A scientist as drawn by a girl between the age of 10 and 11. (Vasilia Christidou)

In 1983, a social scientist named David Chambers published a landmark study on children's drawings. During the late 1960s and the 1970s, teachers asked nearly 5,000 children to draw a scientist. Features of those doodles included lab coats, eureka exclamations and, Chambers noted, “abnormally long sideburns.” A singular theme emerged: The scientists were men.

“Not a single boy in that study drew a female scientist,” said David Miller, a graduate psychology student at Northwestern University. Not very many girls did, either. Only 28 students drew female scientists — less than 1 percent of the students in the study, of whom 49 percent were girls.

The portrait of a scientist in a young person's mind, however, appears to be changing. In the past five years, Miller and his Northwestern colleagues reviewed 78 draw-a-scientist studies completed after Chamber's report. After 1980, 3 in 10 students drew women as scientists. Younger children, young girls in particular, were the most likely to sketch female scientists, according to the report published Tuesday in the journal Child Development.

The study “is important because it shows that children’s gender stereotypes of scientists have decreased over the past five decades in the United States,” said Western Michigan University communications professor Jocelyn Steinke, who studies media representation of scientists and was not a part of the new research.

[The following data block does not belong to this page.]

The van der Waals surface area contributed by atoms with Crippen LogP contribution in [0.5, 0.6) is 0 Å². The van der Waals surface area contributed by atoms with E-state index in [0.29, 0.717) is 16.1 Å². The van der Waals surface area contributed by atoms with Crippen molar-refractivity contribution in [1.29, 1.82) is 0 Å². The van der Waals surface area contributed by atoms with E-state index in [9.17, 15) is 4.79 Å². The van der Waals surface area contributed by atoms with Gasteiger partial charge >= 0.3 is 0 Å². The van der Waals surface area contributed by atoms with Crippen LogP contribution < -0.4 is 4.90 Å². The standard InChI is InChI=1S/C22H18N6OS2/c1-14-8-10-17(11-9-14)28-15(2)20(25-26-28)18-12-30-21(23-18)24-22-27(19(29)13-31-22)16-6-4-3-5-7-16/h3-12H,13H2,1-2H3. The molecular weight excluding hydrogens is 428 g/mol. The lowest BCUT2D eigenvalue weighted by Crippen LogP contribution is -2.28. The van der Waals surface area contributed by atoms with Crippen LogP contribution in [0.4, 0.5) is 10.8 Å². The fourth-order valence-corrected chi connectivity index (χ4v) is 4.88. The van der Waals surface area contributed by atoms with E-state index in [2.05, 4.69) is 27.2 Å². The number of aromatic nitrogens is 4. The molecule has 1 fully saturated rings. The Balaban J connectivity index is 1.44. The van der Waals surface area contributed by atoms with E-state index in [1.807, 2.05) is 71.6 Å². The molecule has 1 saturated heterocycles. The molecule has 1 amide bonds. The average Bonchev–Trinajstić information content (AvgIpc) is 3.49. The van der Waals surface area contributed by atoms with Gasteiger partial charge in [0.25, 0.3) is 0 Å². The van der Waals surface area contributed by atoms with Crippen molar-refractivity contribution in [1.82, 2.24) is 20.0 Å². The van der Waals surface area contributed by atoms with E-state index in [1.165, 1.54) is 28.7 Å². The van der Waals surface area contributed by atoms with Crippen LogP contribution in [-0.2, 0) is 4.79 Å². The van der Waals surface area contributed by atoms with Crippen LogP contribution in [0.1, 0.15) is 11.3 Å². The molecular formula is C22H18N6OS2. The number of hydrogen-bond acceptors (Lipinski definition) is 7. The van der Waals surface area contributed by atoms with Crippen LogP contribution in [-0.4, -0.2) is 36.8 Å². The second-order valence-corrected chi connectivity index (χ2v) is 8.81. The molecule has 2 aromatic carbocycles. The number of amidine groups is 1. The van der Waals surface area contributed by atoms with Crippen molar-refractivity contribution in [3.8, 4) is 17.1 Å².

The results come at a time when scientists such as ecologist Jane Zelikova are pushing back against the Bill Nye stereotype — or “stale, pale and male,” as she put it. Zelikova, a University of Wyoming research scientist, is the co-founder of 500 Women Scientists, a grass-roots organization based on an open letter, published after the 2016 election, that advocated for women and equality in science. The organization quickly grew beyond its first 500 signatories. Today, Zelikova said, 500 Women Scientists has about 400 local chapters, called “pods,” of 10 to 200 members each.

Given that there are now more women in the scientific workforce, Miller and his colleagues predicted that the tendency to draw men would weaken over time. “That’s what we found,” he said, with the proportion of female scientists drawn increasing from 1985 onward.

Pooling pictures by nearly 21,000 students, from kindergarten to grade 12, the authors of the new study also found a change in perception around age 8. Before middle school, most girls drew female scientists and most boys drew male scientists. But as students grew older, the proportion of male scientists in their drawings increased. So, too, did the prevalence of laboratory coats and eyeglasses in their drawings.

“We think this reflects that children are learning multiple stereotypes about scientists as they age,” Miller said. Put another way: Young children might draw more female scientists because they haven't learned the cultural perceptions yet. (Drawings can be barometers for children's opinions about other occupations; in one companion study, students drew 40 percent of veterinarians and 25 percent of teachers as men.)

“If they think that others are expecting them to draw male scientists,” he said, “maybe science isn't perceived as a typical path for girls.”

Female representation in science varies widely by field. In 2013, 49 percent of biologists and 35 percent of chemists were women, but 11 percent of astronomers and physicists. Women earn the majority of bachelor's degrees in biological, social sciences and psychology, according to National Science Foundation statistics, whereas men earn more degrees in engineering, physics and computer sciences.